My problem with the rise of the ETF.

Exchange-Traded Funds have become increasingly popular. But they’re imperfect if not used wisely.

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Exchange-Traded Funds have become increasingly popular. But they’re imperfect if not used wisely.

Exchange-Traded Funds (ETFs) are the best thing since sliced bread these days. What started out as a somewhat niche financial product has become a mainstream investment vehicle for the masses.

For those unfamiliar with ETFs, they basically are a basket of either stocks or bonds, similar to a mutual fund, with the biggest difference being they trade on a stock exchange.

What made the ETF so popular?

#1 Cheap to own.

The biggest difference between an ETF and a traditional mutual fund was the price to own an ETF. Whereas you might pay a 2% management expense ratio (MER), ETFs offered much more reasonable MERs, sometimes saving an investor more than 50% in fees.

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ETFs are incredibly cheap to own.

While small incremental percentages might seem like a minimal amount of money, over time, the difference staggering. Nerdwallet explains quite well here how 1% in fees could cost an investor more than $590,000 over 40 years of saving!

#2 Transparency of holdings.

The notoriety of mutual funds being an expensive investment vehicle to own gets even worse considering the disclosure rules when it comes to informing an investor what the mutual fund holds.

While it is mandated that mutual funds disclose their holdings on a quarterly basis, a lot can change in that 3 month period. Who knows – maybe the mutual fund manager is trading like crazy, eroding your returns while you sit at home, completely unaware.

ETFs on the other hand are required to disclose their holdings on daily basis. This means you can literally google your ETF and get a full list of what’s being held, immediately.

#3 Easy diversification

The rise of the ETF is also largely credited to the rise of the index fund, funds that track stock market indices, like the TSX, S&P 500, NASDAQ, etc. These ETFs became super popular as more and more data showed that passive investing beat active investing most of the time.

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With ETFs, it’s easy to be invested globally.

Instead of an investor buying an expensive mutual fund or losing money on trading commissions from building a portfolio of individual stocks, they could instead by an ETF and have access to the entire global market in one trade. This provides an investor low barriers to entry and exit when it comes to investing since a one or two fund solution could meet an investor’s needs.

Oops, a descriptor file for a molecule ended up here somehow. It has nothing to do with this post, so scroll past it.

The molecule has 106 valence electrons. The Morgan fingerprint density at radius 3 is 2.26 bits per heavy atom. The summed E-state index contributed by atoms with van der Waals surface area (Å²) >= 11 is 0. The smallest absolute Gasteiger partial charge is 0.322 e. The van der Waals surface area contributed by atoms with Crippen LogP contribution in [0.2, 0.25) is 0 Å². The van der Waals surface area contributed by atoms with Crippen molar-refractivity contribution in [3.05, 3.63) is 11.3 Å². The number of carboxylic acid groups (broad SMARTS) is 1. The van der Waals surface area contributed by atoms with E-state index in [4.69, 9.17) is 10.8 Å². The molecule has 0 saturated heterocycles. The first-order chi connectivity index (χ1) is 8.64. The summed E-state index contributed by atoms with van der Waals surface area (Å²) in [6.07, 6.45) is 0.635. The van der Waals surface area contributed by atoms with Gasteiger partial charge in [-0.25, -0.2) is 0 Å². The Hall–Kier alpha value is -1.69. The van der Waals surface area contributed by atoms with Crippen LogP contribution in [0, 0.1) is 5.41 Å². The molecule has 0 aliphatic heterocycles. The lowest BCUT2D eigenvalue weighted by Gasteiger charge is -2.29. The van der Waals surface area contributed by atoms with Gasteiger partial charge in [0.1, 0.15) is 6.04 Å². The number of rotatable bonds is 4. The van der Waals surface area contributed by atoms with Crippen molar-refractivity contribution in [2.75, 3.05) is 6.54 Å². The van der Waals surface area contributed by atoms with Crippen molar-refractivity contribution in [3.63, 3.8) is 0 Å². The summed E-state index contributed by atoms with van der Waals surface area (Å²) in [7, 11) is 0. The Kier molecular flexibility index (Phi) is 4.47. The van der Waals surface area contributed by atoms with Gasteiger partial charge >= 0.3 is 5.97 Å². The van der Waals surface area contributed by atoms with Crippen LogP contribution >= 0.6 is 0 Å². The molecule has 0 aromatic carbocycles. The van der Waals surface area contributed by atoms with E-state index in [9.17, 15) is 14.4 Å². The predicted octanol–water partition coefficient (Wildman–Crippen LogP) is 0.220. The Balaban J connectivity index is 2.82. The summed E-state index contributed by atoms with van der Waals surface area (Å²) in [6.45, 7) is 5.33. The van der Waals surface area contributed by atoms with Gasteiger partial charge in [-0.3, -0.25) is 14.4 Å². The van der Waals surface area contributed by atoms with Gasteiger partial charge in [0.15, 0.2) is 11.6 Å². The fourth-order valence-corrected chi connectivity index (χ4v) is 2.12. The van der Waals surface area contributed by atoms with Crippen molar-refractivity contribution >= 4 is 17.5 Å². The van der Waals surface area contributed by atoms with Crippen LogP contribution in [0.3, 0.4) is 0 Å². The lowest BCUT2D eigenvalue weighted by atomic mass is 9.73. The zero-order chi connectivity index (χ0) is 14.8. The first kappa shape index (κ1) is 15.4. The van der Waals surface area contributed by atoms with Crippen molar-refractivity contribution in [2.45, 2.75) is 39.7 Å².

So what’s wrong with the ETF?

As an index investor, I have no issues with using ETFs to generate a one to four fund solution for your investment needs. The problem that has emerged instead is the exponential growth of niche ETFs on the market. Let me explain.

#1 ETFs are becoming the opposite of simple, passive investing.

Health ETFs. Telecom ETFs. Bank ETFs. The world is your oyster when it comes to buying sector specific ETFs that it’s essentially overriding why ETFs were so popular in the first place.

A friend of mine recently to go buy a marijuana ETF, trying to capitalize on marijuana legalization happening in Canada. Did he make money? Nope. He lost a lot of it, because instead of treating the ETF as a simple investing solution, he went speculative, risking buckets of his hard earned cash. Similar to how stock picking is generally unwise unless you have time on your hands, speculative ETF buying is no different.

#2 Transparency is disappearing.

ETFs are getting so popular, the layers upon layers of what’s in a fund are hitting Inception levels: ETFs owning ETFs owning other ETFs – see what I’m getting at? Instead of an ETF owning basic publicly traded companies, a pattern of incestuous investing is emerging at an alarming rate.

If a key selling feature of the ETF was transparency, how is an investor to understand what’s in their ETF if all it’s holding are other ETFs? How deep down the rabbit hole of research does one have to go to actually determine the underlying assets of a fund?

#3 ETFs are causing overvaluations.

With the rise of passive investing, stocks are naturally becoming overvalued. This not a surprise: if millions of people chuck in money blindly into the market every month, they’re ignoring all the fundamentals and technical indicators. Stocks will track higher and higher because more money is flowing in with no regard on price.

This becomes problematic for all investors since we all know the higher you go, the farther you have to fall in a recession. While a recession is inevitable, investors will have to stomach even more drastic losses during a downturn – and we know how good investors are at that, don’t we?

So what’s an investor to do?

Keep it simple! By sticking to traditional index and bond ETFs, you can avoid all the trappings of niche ETFs, such as speculation and lack of transparency. ETFs are called passive investment vehicles for a reason: you’re supposed to buy a simple fund and hold. If you’re not doing that, then what’s the point?

My Funds

My portfolio is made up of two foreign index mutual funds due to my desire to dollar-cost average with my paycheck every month. Bonds are held in two different funds across two different accounts.

  • TD e-Series S&P 500 mutual fund
  • TD e-series International Index mutual fund
  • BMO ZAG Aggregate Bond Index
  • Vanguard VAB Canadian Aggregate Bond Index
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Author: stretchingeverydollar

Starving artist to Debt Free MBA. Attempting to retire early.

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